Los Angeles just became the latest city to adopt Indigenous Peoples Day in favor of Columbus Day. The holiday has been gaining support across the country Time
Navajos praise proclamation as positive step in racial dialogue
FARMINGTON — Some members of the Navajo Nation who attended Tuesday's Farmington City Council meeting said a proclamation issued during the meeting could help improve interracial relations.
Mayor Tommy Roberts issued a proclamation declaring the second Monday of October each year as Indigenous Peoples Day. The date is federally recognized as Columbus Day. City Manager Rob Mayes said he is not aware of the city ever recognizing Columbus Day as a holiday for employees. He said all city offices and services will be open.
Roberts presented the proclamation to Shiprock Chapter President Duane "Chili" Yazzie. Roberts said he plans on sending copies of the declaration to leaders from the Ute Mountain Ute, Southern Ute and Jicarilla Apache tribes.
Indigenous Peoples Day aims to honor and recognize the contributions of Native Americans and to reframe the holiday that has typically celebrated the European explorer who enslaved Native inhabitants of areas known now as the Bahamas, Haiti and the Dominican Republic.
Other cities that recognize Indigenous Peoples Day include Gallup, Grants, Albuquerque and Santa Fe in New Mexico; Durango and Denver in Colorado; Minneapolis, Phoenix and Seattle. The states of Alaska, Minnesota and Vermont celebrate Indigenous Peoples Day. South Dakota celebrates Native American Day instead of Columbus Day.
Also on Tuesday, the Santa Fe County Commission passed a resolution recognizing Indigenous Peoples Day.
San Juan College began celebrating Indigenous Peoples Day last year and will present a series of events this year to celebrate Native American culture.
As he accepted the proclamation, Yazzie challenged the communities to use it as a catalyst for increased communication and collaboration.
Following the meeting Yazzie said he hopes there can be increased communication about some of the racially fueled topics that the city deals with, including alcoholism and discrimination. He said he would also like to see increased dialogue about the impact of energy development on Native people and the land. He said he is concerned about fracking occurring in the southeast portion of the county.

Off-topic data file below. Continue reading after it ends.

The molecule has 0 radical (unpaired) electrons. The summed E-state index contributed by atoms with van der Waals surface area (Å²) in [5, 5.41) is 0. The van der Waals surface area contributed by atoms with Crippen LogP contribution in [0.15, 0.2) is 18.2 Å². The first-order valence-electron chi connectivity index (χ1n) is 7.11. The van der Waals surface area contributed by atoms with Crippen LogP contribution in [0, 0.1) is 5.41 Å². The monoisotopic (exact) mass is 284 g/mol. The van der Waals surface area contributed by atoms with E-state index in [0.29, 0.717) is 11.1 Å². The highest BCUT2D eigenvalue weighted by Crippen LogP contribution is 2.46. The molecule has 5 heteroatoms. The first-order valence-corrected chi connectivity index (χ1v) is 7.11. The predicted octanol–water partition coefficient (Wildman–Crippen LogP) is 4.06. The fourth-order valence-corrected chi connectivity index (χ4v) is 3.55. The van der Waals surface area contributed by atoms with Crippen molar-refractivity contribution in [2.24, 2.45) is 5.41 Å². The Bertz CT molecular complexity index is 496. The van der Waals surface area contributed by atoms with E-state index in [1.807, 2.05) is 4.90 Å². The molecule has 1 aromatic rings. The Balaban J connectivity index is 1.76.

Kyle Jim, a Navajo who attended the meeting, said the proclamation is a "great recognition to our people."
Jim said he hopes the city can become a more colorful place and that the different cultures can embrace each other.
Roberts said after talking with Yazzie several weeks ago, he decided to issue the proclamation out of a desire to demonstrate respect both to the Native Americans who live in Farmington and to the Native communities near Farmington. The proclamation highlights the economic, political and societal benefits that the Native American communities have brought Farmington.
When he accepted the proclamation, Yazzie said it serves as "a recognition of a great egregious wrong that was done to the Native peoples of this Western Hemisphere."
"There is no doubt that our Indigenous world would have been eventually found by foreigners, it was only a matter of time, but we did not have to be slaughtered," Yazzie said. "Columbus is credited for setting this ensuing tragedy upon us. Columbus is not a man to be celebrated. His reputed accomplishment is overshadowed by the atrocities that he perpetrated."
Yazzie said the proclamation is a positive step, but it will not heal the racial strife between Farmington and the Navajo communities. During his speech, he said a history of racism, discrimination and murders have led to the tension between the communities.
"I don't bring this up to aggravate anyone, only to say that we must accept the dynamics between our communities, good and bad," he said. "How else will we understand what it is that we need to focus on to be better neighbors? We must move on."
Hannah Grover covers government for The Daily Times. She can be reached at 505-564-4652.